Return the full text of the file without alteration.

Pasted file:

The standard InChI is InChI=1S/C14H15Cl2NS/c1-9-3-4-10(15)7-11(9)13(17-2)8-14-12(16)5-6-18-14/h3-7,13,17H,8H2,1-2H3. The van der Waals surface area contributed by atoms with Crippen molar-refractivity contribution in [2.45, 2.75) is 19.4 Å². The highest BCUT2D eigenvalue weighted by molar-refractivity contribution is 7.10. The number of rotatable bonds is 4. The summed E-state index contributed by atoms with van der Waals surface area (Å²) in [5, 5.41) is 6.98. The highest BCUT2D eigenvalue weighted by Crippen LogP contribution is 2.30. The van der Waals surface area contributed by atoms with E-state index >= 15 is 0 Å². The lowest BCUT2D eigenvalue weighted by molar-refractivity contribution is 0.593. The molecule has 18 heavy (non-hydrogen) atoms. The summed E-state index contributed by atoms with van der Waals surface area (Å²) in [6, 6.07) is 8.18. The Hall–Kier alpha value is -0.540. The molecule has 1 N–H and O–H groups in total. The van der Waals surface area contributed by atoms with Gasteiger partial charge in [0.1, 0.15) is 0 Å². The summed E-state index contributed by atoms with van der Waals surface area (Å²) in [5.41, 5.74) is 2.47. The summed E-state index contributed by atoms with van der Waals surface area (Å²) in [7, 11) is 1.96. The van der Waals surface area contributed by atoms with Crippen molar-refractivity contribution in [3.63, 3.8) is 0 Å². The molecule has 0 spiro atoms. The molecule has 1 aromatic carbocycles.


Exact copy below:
The standard InChI is InChI=1S/C14H15Cl2NS/c1-9-3-4-10(15)7-11(9)13(17-2)8-14-12(16)5-6-18-14/h3-7,13,17H,8H2,1-2H3. The van der Waals surface area contributed by atoms with Crippen molar-refractivity contribution in [2.45, 2.75) is 19.4 Å². The highest BCUT2D eigenvalue weighted by molar-refractivity contribution is 7.10. The number of rotatable bonds is 4. The summed E-state index contributed by atoms with van der Waals surface area (Å²) in [5, 5.41) is 6.98. The highest BCUT2D eigenvalue weighted by Crippen LogP contribution is 2.30. The van der Waals surface area contributed by atoms with E-state index >= 15 is 0 Å². The lowest BCUT2D eigenvalue weighted by molar-refractivity contribution is 0.593. The molecule has 18 heavy (non-hydrogen) atoms. The summed E-state index contributed by atoms with van der Waals surface area (Å²) in [6, 6.07) is 8.18. The Hall–Kier alpha value is -0.540. The molecule has 1 N–H and O–H groups in total. The van der Waals surface area contributed by atoms with Gasteiger partial charge in [0.1, 0.15) is 0 Å². The summed E-state index contributed by atoms with van der Waals surface area (Å²) in [5.41, 5.74) is 2.47. The summed E-state index contributed by atoms with van der Waals surface area (Å²) in [7, 11) is 1.96. The van der Waals surface area contributed by atoms with Crippen molar-refractivity contribution in [3.63, 3.8) is 0 Å². The molecule has 0 spiro atoms. The molecule has 1 aromatic carbocycles.